My Bloody Valentine (2009)

My Bloody Valentine (2009)

Film review by: Witney Seibold




            I had to break my remake embargo to see “My Bloody Valentine,” a do-over of a 1981 Canadian slasher. I haven’t seen the recent remakes of “The Hills Have Eyes,” “The Hitcher,” “The Omen,” “Halloween,” “The Unborn,” “Prom Night,” “Black Christmas,” “The Hills Have Eyes, part 2,” “The Day the Earth Stood Still,” nor any of the American versions of Asian horror films (“The Grudge” notwithstanding). What’s more, I will not see the upcoming remakes of “Friday the 13th,” “The Last House on the Left,” or the proposed remakes of “Poltergeist,” “Predator,” “The Stepfather,” “A Nightmare on Elm Street,” “Hellraiser,” “They Live,” “Near Dark,” “Angel Heart,” “The Birds,” “Child’s Play,” “Children of the Corn,” or “It’s Alive.” I’m tempted to see the remake of “Suspiria” because it may be directed by David Gordon Green. And I’ll likely see the new version of “The Wolf Man” with Benicio Del Toro.


            I’m not against remakes as a practice per se; indeed Martin Scorsese’s film “The Departed” was a remake of a Hong Kong actioner, and that one was pretty terrific (to cite one recent example). What I object to is the blatant and cynical financial exploitation of a familiar horror property that is transparently banking on the nostalgia and curiosity of gawking twenty- and thirty-somethings. The teens see these horror remakes because of a general bloodlust (which I can understand), and a vicarious nostalgia through the generation older than they, not to mention a refusal to see any classics that are over five years old.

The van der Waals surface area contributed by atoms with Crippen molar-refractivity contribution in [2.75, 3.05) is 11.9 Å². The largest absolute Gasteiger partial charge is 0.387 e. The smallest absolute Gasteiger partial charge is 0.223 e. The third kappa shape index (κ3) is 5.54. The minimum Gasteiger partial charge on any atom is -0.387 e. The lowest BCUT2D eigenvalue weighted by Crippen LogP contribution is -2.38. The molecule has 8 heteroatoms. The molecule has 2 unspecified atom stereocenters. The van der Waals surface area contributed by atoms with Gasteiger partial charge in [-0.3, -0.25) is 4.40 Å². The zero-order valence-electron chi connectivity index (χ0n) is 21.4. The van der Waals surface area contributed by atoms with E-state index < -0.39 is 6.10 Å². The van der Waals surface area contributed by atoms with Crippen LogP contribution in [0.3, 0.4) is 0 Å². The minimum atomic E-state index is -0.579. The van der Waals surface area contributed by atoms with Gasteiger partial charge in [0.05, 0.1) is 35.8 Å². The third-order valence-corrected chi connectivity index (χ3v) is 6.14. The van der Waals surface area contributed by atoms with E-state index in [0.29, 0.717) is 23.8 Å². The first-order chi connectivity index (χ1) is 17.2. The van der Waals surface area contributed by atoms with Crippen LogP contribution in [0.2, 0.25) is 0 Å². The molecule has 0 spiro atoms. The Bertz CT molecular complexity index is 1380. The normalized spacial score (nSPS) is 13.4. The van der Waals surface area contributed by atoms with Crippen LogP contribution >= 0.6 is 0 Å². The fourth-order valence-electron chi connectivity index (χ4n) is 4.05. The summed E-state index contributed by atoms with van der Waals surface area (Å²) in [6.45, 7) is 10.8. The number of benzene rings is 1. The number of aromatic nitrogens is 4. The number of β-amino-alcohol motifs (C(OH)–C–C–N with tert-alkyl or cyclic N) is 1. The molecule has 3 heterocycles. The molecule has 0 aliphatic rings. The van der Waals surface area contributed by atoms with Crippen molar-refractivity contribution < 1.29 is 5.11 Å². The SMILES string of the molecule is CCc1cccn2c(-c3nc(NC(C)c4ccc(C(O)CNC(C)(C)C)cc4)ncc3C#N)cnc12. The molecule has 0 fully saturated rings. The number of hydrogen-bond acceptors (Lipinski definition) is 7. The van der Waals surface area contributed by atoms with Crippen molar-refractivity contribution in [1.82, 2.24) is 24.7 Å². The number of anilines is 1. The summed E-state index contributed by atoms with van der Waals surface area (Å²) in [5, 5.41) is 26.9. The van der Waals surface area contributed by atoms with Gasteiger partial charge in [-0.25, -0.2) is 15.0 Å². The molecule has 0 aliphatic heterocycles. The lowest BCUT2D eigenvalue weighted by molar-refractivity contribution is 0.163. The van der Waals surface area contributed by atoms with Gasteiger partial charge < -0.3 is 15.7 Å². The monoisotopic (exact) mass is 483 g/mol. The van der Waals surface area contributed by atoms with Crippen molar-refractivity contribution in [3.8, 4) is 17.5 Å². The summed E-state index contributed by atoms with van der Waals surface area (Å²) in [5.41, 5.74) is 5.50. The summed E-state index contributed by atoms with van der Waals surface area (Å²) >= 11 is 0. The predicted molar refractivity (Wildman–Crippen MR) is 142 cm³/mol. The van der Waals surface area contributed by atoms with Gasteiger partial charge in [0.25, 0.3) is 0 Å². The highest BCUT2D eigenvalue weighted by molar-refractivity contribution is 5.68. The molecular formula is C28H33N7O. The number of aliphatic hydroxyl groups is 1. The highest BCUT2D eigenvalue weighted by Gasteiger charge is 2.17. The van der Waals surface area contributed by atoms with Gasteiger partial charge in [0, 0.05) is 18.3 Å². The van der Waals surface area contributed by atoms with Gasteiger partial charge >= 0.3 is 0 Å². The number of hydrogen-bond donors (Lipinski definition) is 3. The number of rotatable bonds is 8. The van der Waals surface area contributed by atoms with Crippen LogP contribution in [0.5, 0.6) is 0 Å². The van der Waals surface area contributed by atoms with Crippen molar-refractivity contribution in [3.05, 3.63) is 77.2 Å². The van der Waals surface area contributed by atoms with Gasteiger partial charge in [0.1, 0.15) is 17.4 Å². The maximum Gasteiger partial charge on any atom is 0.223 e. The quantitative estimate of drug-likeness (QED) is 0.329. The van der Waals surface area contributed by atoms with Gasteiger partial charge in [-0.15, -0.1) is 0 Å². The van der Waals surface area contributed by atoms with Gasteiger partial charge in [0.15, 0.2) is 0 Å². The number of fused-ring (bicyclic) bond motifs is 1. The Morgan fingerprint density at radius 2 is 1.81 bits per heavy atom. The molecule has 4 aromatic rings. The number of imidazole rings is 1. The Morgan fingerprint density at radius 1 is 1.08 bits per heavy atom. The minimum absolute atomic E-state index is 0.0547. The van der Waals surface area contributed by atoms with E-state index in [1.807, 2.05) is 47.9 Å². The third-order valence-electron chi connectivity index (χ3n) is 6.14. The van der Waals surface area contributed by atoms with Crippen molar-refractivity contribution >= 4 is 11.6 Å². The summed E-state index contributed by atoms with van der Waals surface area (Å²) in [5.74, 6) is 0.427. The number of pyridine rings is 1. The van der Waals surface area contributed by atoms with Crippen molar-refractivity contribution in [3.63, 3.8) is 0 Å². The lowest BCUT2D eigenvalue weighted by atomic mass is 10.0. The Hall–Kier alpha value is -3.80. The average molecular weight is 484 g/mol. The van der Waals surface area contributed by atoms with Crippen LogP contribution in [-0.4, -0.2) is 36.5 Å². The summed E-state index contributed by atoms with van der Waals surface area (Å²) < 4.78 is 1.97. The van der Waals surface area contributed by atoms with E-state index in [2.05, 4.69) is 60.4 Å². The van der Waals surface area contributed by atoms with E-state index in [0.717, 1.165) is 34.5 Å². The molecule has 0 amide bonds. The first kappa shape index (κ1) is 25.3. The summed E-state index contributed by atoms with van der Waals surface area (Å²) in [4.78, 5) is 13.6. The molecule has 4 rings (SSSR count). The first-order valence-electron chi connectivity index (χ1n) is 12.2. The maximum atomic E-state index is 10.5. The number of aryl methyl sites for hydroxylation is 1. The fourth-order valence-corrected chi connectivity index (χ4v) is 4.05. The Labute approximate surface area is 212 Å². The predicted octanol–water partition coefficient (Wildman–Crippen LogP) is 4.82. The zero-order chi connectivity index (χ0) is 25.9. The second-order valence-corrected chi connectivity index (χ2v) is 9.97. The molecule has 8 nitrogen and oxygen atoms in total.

A word to any teenage horror fans who may be reading this: there’s a reason that horror “classics” are often referred to as “classics:” For the most part, they are good-to-great films that reshaped the genre in one way or another. Don’t bother to see Rob Zombie’s ultra-grimy “Halloween.” See the 1978 John Carpenter film, and you will have seen the better film. And, you will have explored the history of the genre you claim to so love. If you stop seeing these damned remakes, then Hollywood will perhaps get the idea, and stop making these things. And you will have a better film education by seeing the tentpoles.


            Oh, but I haven’t gotten to “My Bloody Valentine” yet. Let me explain why I had to break my remake embargo to see this 2009 version of the 1981 film, directed by Patrick Lussier (“White Noise 2,” “Dracula 2000”), and starring pretty much no one of note: It was released in 3-D.


            Yes, despite all my eggheaded rantings, and browbeating know-it-all film snobbery, I was suckered in for a simple, old-timey film gimmick. I had not seen a slasher film in 3-D since the 2005 3-D Film Festival where they screened “Friday the 13th part 3, 3-D.” I’m a sucker for a good gimmick. The promise of bloody hatchets coming right at me, and severed heads falling in my lap was too much to resist. The preview even had an audience reaction shot. There are few things more giddily fun than seeing a movie audience all wearing 3-D glasses.


The actual poster

The actual poster